We could have talked for hours. I don’t know how often he gets to talk about his native language, but it was clearly a delight for both of us.
Shame in one’s language
In contrast, I recently met a friend of my daughters who speaks Tagalog (Philippines) at home–and she had no interest in talking about it. She speaks the language at home, though she speaks English mostly with her sisters. Her aunt, though, does not speak English, so they have to speak Tagalog to each other.
I asked how to say names of food and “hello,” and she claimed not to know anything, that she never speaks the language. I didn’t want to lose the opportunity to learn some of this language, but it didn’t happen. We talked a little about Philippino food, but that was as far as it went.
Consequences of bilingual shame
This week I also went to an ethnic festival; the identity of the ethnicity I saw does not matter because it demonstrates the standard fate of ethnicities in the US. The festival included a handful of foods, referred to by their traditional names, and some costumes. The only time I heard the language spoken was by recent immigrants. Some older folks of this ethnicity in their 70s spoke only English.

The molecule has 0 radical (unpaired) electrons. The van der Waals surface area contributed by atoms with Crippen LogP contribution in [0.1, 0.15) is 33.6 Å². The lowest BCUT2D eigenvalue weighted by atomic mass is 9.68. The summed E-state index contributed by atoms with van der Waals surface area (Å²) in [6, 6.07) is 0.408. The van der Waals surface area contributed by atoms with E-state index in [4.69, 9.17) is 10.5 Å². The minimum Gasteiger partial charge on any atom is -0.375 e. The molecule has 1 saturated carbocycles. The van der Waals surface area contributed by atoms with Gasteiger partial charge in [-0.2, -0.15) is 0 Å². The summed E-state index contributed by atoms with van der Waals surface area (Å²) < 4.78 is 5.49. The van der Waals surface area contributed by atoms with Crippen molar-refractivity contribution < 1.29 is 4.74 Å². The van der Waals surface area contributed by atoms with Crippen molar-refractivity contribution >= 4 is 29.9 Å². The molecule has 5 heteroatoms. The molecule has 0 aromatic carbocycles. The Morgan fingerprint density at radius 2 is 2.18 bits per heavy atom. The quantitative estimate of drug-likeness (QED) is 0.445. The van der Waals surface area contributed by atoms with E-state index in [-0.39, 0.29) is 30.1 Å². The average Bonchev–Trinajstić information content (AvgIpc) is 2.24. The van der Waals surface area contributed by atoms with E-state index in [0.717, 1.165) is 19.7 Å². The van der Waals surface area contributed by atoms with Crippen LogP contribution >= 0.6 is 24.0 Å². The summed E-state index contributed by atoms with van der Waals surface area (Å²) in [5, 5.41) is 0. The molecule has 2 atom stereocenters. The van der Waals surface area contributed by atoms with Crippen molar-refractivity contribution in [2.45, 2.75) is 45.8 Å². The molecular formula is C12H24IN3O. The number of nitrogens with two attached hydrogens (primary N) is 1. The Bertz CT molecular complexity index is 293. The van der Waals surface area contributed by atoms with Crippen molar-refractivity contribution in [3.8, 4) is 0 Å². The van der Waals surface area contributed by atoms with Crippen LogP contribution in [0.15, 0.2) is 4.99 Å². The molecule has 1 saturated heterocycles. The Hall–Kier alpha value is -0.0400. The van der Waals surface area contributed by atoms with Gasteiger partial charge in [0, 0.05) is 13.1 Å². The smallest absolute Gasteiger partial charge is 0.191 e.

These people’s parents or grandparents probably went through the same thing as my Tagalog acquaintance. When they were little, they were embarrassed about being different, so they shoved the language aside, so by the next generation, the language was gone from the community, completely replaced by English. Only the foods and clothing remained.
Standing out as a bilingual
I saw this week that people have a deep love of their language. Though they may not have many chances to talk about it, they love the opportunity. At the same time, this can be a source of embarrassment. After a while, the embarrassment causes the language to atrophy, so that it plays no role, or maybe a very reduced role, in the next generation.
Some think that the way to bring non-English speakers into the mainstream of US culture, we need to teach them English, but we could be more successful if we brought their native or home language to the dialogue. When we show interest in the language of the bilinguals around us, we allow them to integrate into society better because they can engage their whole self–including their language.
Moreover, the mainstream culture benefits, too. Every member learns more ways of thinking and problem-solving. Diversity of thought leads to more intelligence. Highlighting bilinguality even encourages our monolingual culture to learn another language so that everyone can benefit from another language–and the joy it brings.
What can the mainstream do to encourage bilinguals? How can bilinguals benefit the mainstream?